Head to Chinatown, and start sampling roasted pig from Chinese barbecue places up and down the street. pick the one u like the most, then order a whole pig from them. they take orders 1 day in advance for a whole roast. Personally, I like the barbecue place next to Hei La Moon restaurant, underneath the 2nd floor garage building. I don't know if they speak English though.

Jul 17, 2008
trymonlam in Greater Boston Area

Source for Chile de Arbol Powder and Cumin Seeds

exactly. just drop by your local Asian/Chinese market. Plentiful and cheap.

Jul 17, 2008
trymonlam in Greater Boston Area

Where can I find fresh cow diaphragm?

just to clear this, the reason that i used the word cow diaphragm in my original question is that, When I was told about this part of meat, the conversation was carried out in a language other than english. so a direct translation of the subject of the matter became: cow diaphragm.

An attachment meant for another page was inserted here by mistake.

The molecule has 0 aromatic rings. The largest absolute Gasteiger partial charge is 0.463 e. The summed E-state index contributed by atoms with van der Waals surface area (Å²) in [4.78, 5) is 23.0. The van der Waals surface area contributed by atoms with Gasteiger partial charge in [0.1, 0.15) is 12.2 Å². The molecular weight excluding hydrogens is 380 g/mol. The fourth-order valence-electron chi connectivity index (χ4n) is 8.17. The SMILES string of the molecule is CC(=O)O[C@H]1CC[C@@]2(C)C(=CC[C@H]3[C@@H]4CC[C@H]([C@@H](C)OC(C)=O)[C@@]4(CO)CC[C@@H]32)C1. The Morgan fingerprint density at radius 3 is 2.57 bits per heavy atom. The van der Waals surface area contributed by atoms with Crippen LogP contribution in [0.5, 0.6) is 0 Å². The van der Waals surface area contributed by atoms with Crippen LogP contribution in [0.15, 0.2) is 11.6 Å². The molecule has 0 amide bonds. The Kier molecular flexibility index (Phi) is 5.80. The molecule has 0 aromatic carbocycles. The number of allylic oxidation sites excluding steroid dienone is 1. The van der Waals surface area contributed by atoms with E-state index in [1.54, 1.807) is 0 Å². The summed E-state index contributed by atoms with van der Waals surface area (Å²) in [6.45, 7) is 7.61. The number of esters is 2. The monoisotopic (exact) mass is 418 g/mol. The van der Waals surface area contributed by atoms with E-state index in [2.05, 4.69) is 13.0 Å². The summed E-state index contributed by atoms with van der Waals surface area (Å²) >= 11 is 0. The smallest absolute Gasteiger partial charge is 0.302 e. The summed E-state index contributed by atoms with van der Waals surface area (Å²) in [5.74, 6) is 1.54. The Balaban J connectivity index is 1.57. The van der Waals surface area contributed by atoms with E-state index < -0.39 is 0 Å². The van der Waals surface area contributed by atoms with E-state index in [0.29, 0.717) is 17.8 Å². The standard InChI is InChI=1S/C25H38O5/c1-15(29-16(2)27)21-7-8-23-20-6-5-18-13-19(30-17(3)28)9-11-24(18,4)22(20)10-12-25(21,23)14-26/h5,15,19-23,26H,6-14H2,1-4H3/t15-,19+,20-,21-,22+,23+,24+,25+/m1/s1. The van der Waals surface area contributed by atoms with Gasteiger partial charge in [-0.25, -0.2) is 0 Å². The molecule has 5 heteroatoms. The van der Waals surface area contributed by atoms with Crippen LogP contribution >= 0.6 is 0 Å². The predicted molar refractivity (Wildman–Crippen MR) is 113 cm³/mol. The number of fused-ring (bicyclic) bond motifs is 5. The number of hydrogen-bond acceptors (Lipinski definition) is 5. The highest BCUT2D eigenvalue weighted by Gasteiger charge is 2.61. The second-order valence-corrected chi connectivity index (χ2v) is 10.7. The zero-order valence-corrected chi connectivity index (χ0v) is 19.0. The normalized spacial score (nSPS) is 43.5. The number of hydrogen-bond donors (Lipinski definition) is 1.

So it's Skirt steak and then some. alright. Thanks, guys.

Jun 30, 2008
trymonlam in General Topics

Where can I find fresh cow diaphragm?

A friend told me about the crazy good taste of cow diaphragm. I suppose that would be a very difficult offal cut to find. anyone got any idea where i can find it? ordering online maybe? I live in MA, spent my weekend in southern CT and NYC. any place in these places might have it?

Jun 26, 2008
trymonlam in General Topics

3-4 days in Savannah and Charleston, Recomendations?

Me and my "eating brigade" had decided to fly to savannah and charleston for 3 days this weekend. So far we've come up short of destinations to eat. so... any recommendations? cheap eats, fine dining, street food, anything will do. since our only agenda is sample local flavors, all suggestions are welcome.
thanks.

May 05, 2008
trymonlam in General South Archive

Essential Kitchen for a College Grad?